Kansas Farm Bureau wants to adjust burning plan for Flint Hills

The Kansas Farm Bureau is working with the Environmental Protection Agency to improve the Flint Hills Smoke Management plan.  

The Flint Hills, which span from Kansas into Oklahoma, are a tallgrass prairie ecosystem that use controlled burns to eradicate woody encroachment and the plan h

Ryan Flickner, senior director of advocacy, says his organization recently had conversation with EPA Administrator Michael Regan about the role that controlled burns have in land management.  “The conversation came back to we feel that in the agriculture community that we have been crunched into so few days to burn then that overwhelms us and then we have so much more smoke that goes into the air.”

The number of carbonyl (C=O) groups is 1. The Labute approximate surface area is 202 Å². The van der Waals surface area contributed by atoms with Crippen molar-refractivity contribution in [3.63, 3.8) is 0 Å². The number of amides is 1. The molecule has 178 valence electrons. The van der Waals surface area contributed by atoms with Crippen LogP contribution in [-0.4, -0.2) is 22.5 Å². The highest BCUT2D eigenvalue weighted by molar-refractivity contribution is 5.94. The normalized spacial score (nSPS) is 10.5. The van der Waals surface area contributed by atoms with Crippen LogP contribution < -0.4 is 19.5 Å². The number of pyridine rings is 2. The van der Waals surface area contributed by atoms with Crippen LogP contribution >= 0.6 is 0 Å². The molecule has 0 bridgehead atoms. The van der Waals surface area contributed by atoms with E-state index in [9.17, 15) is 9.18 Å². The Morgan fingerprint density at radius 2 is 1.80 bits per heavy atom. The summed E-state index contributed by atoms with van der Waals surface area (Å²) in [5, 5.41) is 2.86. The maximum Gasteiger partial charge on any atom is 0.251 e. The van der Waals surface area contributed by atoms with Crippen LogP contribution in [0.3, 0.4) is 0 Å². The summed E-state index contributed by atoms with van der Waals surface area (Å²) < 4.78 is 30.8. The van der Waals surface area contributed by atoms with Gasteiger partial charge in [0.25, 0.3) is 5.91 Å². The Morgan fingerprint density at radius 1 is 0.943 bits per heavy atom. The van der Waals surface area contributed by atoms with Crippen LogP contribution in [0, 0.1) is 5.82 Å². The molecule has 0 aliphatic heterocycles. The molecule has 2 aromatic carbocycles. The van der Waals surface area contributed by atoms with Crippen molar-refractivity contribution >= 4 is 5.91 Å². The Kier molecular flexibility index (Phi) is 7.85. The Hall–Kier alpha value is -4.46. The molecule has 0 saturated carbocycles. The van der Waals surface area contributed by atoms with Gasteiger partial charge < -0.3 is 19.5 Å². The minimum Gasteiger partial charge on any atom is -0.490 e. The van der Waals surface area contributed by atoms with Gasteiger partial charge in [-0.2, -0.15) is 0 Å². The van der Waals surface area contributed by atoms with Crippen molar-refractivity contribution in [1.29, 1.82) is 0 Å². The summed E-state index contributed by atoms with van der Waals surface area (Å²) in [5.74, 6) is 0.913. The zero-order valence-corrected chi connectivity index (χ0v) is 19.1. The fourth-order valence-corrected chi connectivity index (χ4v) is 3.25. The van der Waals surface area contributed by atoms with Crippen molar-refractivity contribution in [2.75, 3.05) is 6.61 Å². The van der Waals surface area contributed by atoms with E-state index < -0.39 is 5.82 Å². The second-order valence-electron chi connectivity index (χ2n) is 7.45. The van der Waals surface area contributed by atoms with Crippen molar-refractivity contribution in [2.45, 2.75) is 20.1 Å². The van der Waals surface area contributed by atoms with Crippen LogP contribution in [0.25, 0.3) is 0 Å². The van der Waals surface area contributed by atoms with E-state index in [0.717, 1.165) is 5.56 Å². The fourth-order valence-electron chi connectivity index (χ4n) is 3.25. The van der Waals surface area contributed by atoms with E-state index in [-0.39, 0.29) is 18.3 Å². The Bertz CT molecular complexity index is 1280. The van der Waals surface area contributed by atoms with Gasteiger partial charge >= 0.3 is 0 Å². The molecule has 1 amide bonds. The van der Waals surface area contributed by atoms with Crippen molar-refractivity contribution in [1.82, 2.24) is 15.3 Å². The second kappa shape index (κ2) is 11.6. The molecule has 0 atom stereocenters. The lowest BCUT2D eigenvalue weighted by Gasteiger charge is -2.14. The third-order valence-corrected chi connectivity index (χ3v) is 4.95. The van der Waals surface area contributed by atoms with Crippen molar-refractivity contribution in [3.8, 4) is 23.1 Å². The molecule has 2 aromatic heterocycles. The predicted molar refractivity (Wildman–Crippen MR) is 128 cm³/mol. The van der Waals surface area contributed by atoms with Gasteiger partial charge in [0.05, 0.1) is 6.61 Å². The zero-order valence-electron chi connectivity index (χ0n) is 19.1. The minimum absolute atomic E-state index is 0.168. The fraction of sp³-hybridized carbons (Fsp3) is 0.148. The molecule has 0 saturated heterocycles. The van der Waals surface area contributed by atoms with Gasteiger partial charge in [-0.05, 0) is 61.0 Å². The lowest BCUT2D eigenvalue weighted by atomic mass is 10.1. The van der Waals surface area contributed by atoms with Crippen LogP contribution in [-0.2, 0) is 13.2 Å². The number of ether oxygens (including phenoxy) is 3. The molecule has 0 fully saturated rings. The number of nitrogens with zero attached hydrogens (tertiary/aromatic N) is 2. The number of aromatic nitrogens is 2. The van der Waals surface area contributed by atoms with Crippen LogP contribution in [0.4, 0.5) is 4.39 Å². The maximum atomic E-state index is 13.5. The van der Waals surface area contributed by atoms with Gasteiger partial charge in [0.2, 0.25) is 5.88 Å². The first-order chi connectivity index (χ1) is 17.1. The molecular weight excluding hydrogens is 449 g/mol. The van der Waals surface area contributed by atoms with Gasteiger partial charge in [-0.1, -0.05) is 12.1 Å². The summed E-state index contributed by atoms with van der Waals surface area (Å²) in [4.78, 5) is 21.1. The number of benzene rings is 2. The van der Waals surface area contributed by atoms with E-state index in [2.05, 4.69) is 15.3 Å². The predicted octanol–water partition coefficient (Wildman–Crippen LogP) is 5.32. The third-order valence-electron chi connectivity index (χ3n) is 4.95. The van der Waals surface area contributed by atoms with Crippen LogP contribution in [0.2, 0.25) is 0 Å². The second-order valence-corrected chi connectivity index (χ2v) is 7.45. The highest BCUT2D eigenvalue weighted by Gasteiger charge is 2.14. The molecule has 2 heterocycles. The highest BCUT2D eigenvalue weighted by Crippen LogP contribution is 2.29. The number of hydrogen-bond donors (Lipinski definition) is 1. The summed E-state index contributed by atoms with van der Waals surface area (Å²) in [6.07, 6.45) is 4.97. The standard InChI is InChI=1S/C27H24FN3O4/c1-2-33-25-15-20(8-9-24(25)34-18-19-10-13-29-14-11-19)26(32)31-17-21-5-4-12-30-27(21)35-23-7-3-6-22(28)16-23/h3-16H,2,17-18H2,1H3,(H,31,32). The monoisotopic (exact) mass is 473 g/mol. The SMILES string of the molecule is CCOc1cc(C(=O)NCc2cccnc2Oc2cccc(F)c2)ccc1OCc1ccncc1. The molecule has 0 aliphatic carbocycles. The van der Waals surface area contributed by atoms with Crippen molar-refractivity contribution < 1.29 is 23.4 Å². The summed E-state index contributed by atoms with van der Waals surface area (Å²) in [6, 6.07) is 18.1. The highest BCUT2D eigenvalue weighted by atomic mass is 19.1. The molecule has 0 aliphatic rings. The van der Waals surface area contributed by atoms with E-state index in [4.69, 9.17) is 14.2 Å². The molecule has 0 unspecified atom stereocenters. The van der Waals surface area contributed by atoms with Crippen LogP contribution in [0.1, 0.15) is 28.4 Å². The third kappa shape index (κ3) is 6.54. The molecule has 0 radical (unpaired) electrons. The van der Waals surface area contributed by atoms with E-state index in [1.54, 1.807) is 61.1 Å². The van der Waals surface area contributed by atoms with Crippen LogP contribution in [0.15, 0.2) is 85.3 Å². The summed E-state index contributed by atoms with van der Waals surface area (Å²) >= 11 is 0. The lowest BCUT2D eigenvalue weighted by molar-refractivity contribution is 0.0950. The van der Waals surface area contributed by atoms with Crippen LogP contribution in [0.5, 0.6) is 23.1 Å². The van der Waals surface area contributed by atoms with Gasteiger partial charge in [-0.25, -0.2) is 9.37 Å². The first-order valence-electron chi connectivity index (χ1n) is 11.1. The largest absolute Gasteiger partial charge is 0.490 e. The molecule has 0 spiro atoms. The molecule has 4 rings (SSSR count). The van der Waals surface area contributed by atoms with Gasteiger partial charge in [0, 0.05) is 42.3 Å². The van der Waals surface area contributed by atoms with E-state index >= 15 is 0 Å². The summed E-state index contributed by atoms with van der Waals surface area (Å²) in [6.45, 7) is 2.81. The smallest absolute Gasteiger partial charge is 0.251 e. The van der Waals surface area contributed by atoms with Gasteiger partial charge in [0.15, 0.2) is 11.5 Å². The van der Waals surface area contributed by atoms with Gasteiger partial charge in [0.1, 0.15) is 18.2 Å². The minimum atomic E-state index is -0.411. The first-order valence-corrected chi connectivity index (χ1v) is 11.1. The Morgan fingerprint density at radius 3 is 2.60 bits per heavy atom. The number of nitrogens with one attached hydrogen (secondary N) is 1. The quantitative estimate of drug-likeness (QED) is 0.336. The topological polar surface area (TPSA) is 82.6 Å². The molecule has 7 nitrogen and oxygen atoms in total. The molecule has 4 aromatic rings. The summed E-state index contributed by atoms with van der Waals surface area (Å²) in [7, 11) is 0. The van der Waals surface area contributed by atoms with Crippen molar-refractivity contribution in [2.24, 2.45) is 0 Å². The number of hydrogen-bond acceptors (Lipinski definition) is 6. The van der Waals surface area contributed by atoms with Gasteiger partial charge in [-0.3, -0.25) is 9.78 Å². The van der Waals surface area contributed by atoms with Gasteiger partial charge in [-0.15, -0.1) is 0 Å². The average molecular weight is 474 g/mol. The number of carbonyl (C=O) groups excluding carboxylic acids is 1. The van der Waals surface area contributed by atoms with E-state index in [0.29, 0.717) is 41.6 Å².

Flicker tells Brownfield controlled burns are safe and effective. “You don’t have an appreciation for what fire can do. Without fire, there are mechanical removal of trees, there is chemical removal of trees, but those are a lot more cost prohibitive.”

He says EPA regulates three areas to help reduce smoke drifting and improve air quality: ozone layers, PM 2.5 fine particulate matter and PM 10. “It probably does drift to our friends in Lincoln, Omaha and Des Moines.  With the PM 2.5, that is more of a local issue where it drifts into Wichita or possibly drift into Kansas City.  The PM 10 is kind of local so think of Manhattan. Think of Emporia.”

The burning of the Flint Hills occurs during March and April.  Several state and local health and environmental agencies issue air quality advisories during that time.

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